Care of substance abusers
The administrative court can decide that a substance abuser should receive care even though the individual involved does not want to. The substance abuser can then be put under an order for care according to LVM (the Care of Abusers (Special Provisions) Act).
The aim of this is to discontinue a life-threatening substance abuse of, for example, alcohol or narcotics, and to motivate the person towards treatment through voluntary forms.
The preconditions for care under LVM are that a person who, owing to abuse of, for instance, alcohol or narcotics, needs care in order to break free from her/his abuse. It is consequently required that the care cannot be effected in a voluntary way and that the individual as a consequence of the abuse is exposing her/himself to dangerous risk and is running a manifest risk of destroying her/his life or seriously harming her/himself or closely-related persons.
An 'LVM Report' will form the basis for taking into care under LVM. This report can be made to the municipal social services by, for example, the abuser's physician, social welfare officer or some relative. The social services will then conduct a study and, if it transpires that the person needs care under LVM, a request will then be forwarded to the administrative court. It is then the administrative court that decides on compulsory care.
The court calls all parties affected to a verbal hearing. There will usually be one legally qualified judge and three lay judges to adjudicate. The majority of hearings at courts in Sweden are public, but in cases concerning compulsory care it is common for the court to decide on so-called 'closed doors' (in camera). This means that the public and others who are not directly personally affected may not be present in the courtroom.
Read more under the menu 'Legal proceedings/Public authority decisions'.
If the question of the compulsory taking into care of a substance abuser arises, the individual concerned may be allocated so-called 'public counsel'. The court grants public counsel, who will protect the substance abuser.s interests in the case. Read more under the menu 'Legal assistance' or contact the court if you want to find out more.
What form does the care take?
The municipal social welfare committee decides how the care should be arranged and where the substance abuser should live during the period of care. A person who has been ordered to undergo compulsory care will receive care at a home that is specially set up to provide care under LVM (a so-called 'LVM home'). The National Board of Institutional Care grants a person a place at an LVM home following application by the social welfare committee.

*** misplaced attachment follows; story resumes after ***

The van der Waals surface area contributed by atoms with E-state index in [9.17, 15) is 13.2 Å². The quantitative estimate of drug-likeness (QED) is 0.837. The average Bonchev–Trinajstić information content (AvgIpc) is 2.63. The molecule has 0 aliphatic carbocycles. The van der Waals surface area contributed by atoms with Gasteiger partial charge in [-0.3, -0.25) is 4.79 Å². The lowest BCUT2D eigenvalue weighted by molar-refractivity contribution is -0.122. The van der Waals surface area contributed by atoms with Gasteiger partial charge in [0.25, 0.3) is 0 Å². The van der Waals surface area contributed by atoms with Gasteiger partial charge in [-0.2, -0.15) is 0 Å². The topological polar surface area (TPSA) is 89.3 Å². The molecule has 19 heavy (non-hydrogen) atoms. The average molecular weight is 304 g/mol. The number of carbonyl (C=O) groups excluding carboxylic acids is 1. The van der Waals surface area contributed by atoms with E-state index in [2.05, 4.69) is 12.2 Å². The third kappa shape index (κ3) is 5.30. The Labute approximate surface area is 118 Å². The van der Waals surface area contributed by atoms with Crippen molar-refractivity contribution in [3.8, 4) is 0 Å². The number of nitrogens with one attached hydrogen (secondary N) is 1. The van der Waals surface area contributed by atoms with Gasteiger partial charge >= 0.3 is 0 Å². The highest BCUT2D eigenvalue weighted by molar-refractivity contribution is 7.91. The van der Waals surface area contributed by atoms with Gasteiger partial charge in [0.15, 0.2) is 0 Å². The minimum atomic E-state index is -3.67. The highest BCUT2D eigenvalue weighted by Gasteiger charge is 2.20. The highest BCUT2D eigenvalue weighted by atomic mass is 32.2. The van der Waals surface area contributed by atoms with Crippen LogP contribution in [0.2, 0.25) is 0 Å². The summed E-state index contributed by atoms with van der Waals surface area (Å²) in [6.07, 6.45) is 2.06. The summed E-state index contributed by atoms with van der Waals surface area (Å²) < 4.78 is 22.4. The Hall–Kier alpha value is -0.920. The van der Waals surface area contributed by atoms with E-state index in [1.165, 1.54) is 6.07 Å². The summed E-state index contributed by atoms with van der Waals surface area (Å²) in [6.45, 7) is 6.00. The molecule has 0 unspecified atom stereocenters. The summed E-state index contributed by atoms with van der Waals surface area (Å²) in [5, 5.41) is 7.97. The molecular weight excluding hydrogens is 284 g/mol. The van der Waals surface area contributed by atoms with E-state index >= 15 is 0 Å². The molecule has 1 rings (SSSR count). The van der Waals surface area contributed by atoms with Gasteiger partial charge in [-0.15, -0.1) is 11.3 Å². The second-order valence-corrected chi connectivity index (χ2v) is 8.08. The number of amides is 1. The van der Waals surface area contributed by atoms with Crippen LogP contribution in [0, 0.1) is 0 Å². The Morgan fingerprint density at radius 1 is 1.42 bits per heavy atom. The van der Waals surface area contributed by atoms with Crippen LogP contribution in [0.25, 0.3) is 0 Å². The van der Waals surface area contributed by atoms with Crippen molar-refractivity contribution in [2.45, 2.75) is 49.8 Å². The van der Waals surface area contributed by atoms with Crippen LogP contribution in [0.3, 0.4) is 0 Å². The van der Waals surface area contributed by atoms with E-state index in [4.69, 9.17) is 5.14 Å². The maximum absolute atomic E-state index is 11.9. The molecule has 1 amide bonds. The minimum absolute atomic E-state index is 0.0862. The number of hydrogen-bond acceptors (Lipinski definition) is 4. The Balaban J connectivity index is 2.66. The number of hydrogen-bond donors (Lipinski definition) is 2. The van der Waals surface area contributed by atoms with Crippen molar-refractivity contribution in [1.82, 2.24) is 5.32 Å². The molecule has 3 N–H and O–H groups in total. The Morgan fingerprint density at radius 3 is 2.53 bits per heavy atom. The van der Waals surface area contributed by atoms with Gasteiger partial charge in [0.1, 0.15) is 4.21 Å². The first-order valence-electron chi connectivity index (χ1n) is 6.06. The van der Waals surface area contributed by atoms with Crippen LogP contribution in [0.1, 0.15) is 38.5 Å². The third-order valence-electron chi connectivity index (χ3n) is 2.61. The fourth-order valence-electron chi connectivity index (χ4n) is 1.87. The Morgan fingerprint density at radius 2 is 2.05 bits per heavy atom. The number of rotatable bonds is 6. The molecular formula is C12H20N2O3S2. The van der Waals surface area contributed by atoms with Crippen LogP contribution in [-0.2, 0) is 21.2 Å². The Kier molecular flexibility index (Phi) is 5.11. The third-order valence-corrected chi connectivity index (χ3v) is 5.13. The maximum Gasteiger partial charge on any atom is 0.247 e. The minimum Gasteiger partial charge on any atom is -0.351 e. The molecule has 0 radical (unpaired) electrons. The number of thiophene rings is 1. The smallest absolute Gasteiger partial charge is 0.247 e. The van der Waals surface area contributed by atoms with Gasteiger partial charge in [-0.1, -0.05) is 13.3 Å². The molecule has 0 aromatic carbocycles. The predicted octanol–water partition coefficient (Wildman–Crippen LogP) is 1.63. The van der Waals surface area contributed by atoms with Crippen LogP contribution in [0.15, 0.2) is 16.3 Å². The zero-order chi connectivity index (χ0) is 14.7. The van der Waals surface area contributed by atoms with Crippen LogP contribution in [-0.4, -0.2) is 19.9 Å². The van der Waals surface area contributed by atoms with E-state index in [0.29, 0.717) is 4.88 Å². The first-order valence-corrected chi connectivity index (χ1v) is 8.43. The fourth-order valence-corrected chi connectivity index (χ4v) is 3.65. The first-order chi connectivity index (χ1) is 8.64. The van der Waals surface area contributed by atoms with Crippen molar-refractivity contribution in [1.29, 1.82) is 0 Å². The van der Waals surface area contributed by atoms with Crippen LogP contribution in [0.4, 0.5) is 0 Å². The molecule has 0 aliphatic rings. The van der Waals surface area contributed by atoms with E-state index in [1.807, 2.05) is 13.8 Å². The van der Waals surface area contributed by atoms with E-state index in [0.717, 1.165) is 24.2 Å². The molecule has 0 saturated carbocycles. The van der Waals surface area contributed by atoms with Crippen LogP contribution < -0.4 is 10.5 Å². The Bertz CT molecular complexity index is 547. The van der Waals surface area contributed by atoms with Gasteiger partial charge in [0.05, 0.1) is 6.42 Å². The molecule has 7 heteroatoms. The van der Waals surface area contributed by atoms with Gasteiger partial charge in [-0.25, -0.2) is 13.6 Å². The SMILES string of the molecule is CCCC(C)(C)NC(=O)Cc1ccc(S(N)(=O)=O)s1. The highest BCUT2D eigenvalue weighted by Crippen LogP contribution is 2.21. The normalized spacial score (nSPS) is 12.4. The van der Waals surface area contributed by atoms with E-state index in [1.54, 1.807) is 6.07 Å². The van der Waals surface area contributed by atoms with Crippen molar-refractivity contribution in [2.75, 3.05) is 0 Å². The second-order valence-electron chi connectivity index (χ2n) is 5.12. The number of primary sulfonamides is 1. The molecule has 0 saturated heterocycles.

A stay at an LVM home will continue for at most six months and must, as soon as possible, transfer to a more open form. The stay often begins with detoxification and a study of the abuser's problems and needs. This study can include discussions with psychologists, skills test, social and psychiatric examination and will lead to an individual treatment plan.
When possible, a person who is taken into compulsory care will be given an opportunity to stay outside the LVM home for care in another form. The care manager at the LVM home will decide about such care.
In some cases, this care can be commenced at a hospital. The social welfare committee will decide whether the abuser needs care at a hospital to start with.
Read more about the care of substance abusers and about LVM homes on Statens institutionsstyrelses webbplats (the National Board of Institutional Care website, link opened in new window).
How do I appeal?
A decision by the administrative court on compulsory care can be appealed against to the administrative court of appeal. No leave to appeal is required for the administrative court of appeal to entertain such an appeal.
It will state in the decision of the administrative court within what time and to which administrative court of appeal you should appeal. You should state in the appeal, what you are dissatisfied with in the administrative court's judgment and the way in which you want it to be changed. You should always send the appeal to the administrative court that issued the judgment.